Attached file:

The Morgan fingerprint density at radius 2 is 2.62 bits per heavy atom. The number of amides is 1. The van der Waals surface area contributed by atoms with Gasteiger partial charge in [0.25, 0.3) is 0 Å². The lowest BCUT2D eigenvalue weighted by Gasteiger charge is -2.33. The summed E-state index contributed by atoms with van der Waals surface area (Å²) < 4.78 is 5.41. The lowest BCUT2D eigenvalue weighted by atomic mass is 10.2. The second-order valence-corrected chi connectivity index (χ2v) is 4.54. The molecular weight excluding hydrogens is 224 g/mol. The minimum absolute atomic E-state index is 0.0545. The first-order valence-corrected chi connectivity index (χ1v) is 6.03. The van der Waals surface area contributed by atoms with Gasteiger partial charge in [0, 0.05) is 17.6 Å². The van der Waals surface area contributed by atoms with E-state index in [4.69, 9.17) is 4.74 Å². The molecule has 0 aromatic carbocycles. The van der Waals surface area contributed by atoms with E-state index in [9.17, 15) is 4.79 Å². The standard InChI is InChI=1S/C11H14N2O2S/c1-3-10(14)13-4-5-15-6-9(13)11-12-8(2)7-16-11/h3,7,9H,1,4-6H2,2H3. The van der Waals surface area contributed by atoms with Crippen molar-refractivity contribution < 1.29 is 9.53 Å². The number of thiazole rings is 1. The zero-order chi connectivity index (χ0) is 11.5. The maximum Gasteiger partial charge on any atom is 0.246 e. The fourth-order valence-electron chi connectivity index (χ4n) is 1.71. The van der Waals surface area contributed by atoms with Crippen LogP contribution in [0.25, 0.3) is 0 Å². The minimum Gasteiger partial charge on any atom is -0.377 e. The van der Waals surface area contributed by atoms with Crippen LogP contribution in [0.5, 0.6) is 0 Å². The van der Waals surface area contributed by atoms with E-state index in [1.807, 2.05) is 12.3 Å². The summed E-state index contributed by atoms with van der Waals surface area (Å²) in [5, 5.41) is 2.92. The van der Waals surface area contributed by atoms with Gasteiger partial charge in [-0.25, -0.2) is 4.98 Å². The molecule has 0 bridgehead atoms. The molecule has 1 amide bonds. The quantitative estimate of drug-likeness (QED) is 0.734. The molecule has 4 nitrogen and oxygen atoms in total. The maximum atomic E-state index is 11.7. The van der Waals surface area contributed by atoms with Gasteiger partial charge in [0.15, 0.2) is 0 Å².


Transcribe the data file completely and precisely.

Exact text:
The Morgan fingerprint density at radius 2 is 2.62 bits per heavy atom. The number of amides is 1. The van der Waals surface area contributed by atoms with Gasteiger partial charge in [0.25, 0.3) is 0 Å². The lowest BCUT2D eigenvalue weighted by Gasteiger charge is -2.33. The summed E-state index contributed by atoms with van der Waals surface area (Å²) < 4.78 is 5.41. The lowest BCUT2D eigenvalue weighted by atomic mass is 10.2. The second-order valence-corrected chi connectivity index (χ2v) is 4.54. The molecular weight excluding hydrogens is 224 g/mol. The minimum absolute atomic E-state index is 0.0545. The first-order valence-corrected chi connectivity index (χ1v) is 6.03. The van der Waals surface area contributed by atoms with Gasteiger partial charge in [0, 0.05) is 17.6 Å². The van der Waals surface area contributed by atoms with E-state index in [4.69, 9.17) is 4.74 Å². The molecule has 0 aromatic carbocycles. The van der Waals surface area contributed by atoms with E-state index in [9.17, 15) is 4.79 Å². The standard InChI is InChI=1S/C11H14N2O2S/c1-3-10(14)13-4-5-15-6-9(13)11-12-8(2)7-16-11/h3,7,9H,1,4-6H2,2H3. The van der Waals surface area contributed by atoms with Crippen molar-refractivity contribution < 1.29 is 9.53 Å². The number of thiazole rings is 1. The zero-order chi connectivity index (χ0) is 11.5. The maximum Gasteiger partial charge on any atom is 0.246 e. The fourth-order valence-electron chi connectivity index (χ4n) is 1.71. The van der Waals surface area contributed by atoms with Crippen LogP contribution in [0.25, 0.3) is 0 Å². The minimum Gasteiger partial charge on any atom is -0.377 e. The van der Waals surface area contributed by atoms with Crippen LogP contribution in [0.5, 0.6) is 0 Å². The van der Waals surface area contributed by atoms with E-state index in [1.807, 2.05) is 12.3 Å². The summed E-state index contributed by atoms with van der Waals surface area (Å²) in [5, 5.41) is 2.92. The van der Waals surface area contributed by atoms with Gasteiger partial charge in [-0.25, -0.2) is 4.98 Å². The molecule has 0 bridgehead atoms. The molecule has 1 amide bonds. The quantitative estimate of drug-likeness (QED) is 0.734. The molecule has 4 nitrogen and oxygen atoms in total. The maximum atomic E-state index is 11.7. The van der Waals surface area contributed by atoms with Gasteiger partial charge in [0.15, 0.2) is 0 Å².